Summer Band – Waking up early is fun!

While most children are still playing video games and waking up late every morning, band parents know their children are waking up early in August for Summer Band! I remember summer band marching technique training in the HOT Texas heat, drill downs, and impatiently waiting for the drum majors to yell, “AT EASE!” as sweat dripped down my nose. It is hard work, but it builds discipline and responsibility.

Summer band also remedies the affliction referred to by most teachers as “summer chops”. If your musician did NOT practice throughout the summer, he/she will have “summer chops” going into summer band. They will need to rebuild their endurance to play their instruments for a long period of time.

Practicing just 20-30 minutes a day or every other day will help your child avoid “summer chops.” Make your kids play long tones. They know what it means. Play one long note for an entire breath. Time it. Good. Again. It is important for them to keep playing so they can start the new season as a leader.

Next comes the marching technique. There are so many details that go into creating a uniform look when a band steps off that it is essential they all learn how to march the same way. From heel-roll to horn carriage, there is a glossary of terms for the students to learn and probably 10 different ways to execute even just a few of them. The students need to learn how to keep a straight line while marching together or how to float a shape or how to perform visually captivating designs that will generate applause from any audience.

So much work is required for marching band productions, the extra time provided at summer band helps jump-start the year. Two local high school marching bands reached the Grand National level in the 2016-17 school year. We are proud of the students, directors, and parents who supported and put so much effort into their programs. What begins as Summer Band culminates into a 10-minute production of music, dancing, pageantry, and drill design that will mesmerize every audience. Remember, the game is only the opening act for the half-time show!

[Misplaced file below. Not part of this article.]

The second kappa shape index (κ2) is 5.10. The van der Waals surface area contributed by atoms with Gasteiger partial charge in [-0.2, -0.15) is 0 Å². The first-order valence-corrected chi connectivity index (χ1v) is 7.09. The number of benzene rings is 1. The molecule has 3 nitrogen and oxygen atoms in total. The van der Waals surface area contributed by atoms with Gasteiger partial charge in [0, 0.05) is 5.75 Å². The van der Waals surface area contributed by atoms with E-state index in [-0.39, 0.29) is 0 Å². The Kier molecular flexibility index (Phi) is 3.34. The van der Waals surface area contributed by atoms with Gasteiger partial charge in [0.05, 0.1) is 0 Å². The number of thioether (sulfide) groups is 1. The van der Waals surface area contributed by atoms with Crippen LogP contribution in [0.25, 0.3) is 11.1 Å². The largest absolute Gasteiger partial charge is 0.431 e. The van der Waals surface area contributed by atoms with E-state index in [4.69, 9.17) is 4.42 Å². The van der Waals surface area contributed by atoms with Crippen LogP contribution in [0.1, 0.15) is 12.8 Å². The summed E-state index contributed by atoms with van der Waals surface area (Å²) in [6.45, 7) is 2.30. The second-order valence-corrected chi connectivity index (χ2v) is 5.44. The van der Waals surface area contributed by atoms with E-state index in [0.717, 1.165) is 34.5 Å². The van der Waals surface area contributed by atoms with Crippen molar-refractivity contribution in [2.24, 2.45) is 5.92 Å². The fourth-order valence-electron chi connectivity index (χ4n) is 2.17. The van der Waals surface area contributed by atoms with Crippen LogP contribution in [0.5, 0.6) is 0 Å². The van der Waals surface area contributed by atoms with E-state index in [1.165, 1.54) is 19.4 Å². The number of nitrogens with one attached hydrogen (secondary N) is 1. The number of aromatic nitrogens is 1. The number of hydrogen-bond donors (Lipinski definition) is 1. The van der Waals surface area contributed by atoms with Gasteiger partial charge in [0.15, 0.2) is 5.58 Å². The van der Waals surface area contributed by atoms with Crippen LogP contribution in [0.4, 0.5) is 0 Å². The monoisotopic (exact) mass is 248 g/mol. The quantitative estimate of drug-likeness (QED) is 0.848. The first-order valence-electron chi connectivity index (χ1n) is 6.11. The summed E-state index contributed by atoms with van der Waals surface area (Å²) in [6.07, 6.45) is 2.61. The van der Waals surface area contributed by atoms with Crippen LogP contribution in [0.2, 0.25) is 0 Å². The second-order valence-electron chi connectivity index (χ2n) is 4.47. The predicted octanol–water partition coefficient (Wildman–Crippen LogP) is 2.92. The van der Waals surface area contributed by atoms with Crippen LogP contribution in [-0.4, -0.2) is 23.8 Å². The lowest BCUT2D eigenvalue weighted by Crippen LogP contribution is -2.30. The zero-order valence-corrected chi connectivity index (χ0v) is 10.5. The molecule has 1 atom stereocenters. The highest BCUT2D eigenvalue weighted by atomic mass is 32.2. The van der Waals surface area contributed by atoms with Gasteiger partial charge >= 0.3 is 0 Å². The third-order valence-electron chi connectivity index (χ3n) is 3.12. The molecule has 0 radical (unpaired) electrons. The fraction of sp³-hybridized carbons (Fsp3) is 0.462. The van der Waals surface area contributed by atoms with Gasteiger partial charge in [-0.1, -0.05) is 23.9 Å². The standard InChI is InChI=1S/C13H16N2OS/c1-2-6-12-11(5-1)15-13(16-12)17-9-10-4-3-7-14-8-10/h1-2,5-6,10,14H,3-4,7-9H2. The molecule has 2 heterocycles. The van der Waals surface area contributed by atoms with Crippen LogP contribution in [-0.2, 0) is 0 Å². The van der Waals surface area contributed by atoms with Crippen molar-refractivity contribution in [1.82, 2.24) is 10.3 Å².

Band students with a desire for a career in music probably enjoy summer band the most, but I say every band member has a summer band memory or two. I know I enjoyed it very much. How do your students feel about their band experience? If you’re a band parent reading this, if you were in band, how much did YOU enjoy summer band?

I probably enjoyed the Drill Downs the most, and playing stand tunes during the air-conditioned inside rehearsals. My high school band director loved The Doors, Cream, Jimi Hendrix, and Led Zeppelin so some of their music was common at Mercedes Tigers football games.

A Drill Down is when the director and drum majors have the entire band in a block. To test them, they are given a series of vocal commands and those who mess up even in the slightest are eliminated. Prizes range from getting to drink water first to being able to put your instrument away at the end of the day. When you work hard all day, that prize means the world!

The last day of summer band is bittersweet for most students. After two weeks (or more) preparing for the school year, you have created some of the greatest group memories you will remember for a good part of your life, and now you have to start school. The sweet part is the upcoming competition season to perfect the show so you can get the best rating possible and move on to Area and State Contests.

This coming year, two of our local bands will be working particularly hard as Churchill HS is scheduled to attend the Bands of America Grand Nationals in Indianapolis, and Reagan HS will be sending their band to the Tournament of Roses in Pasadena, CA.

We wish all of our local band programs the best of luck in the coming season. If you have any pictures or comments you would like to share about your band programs, we would love to see them!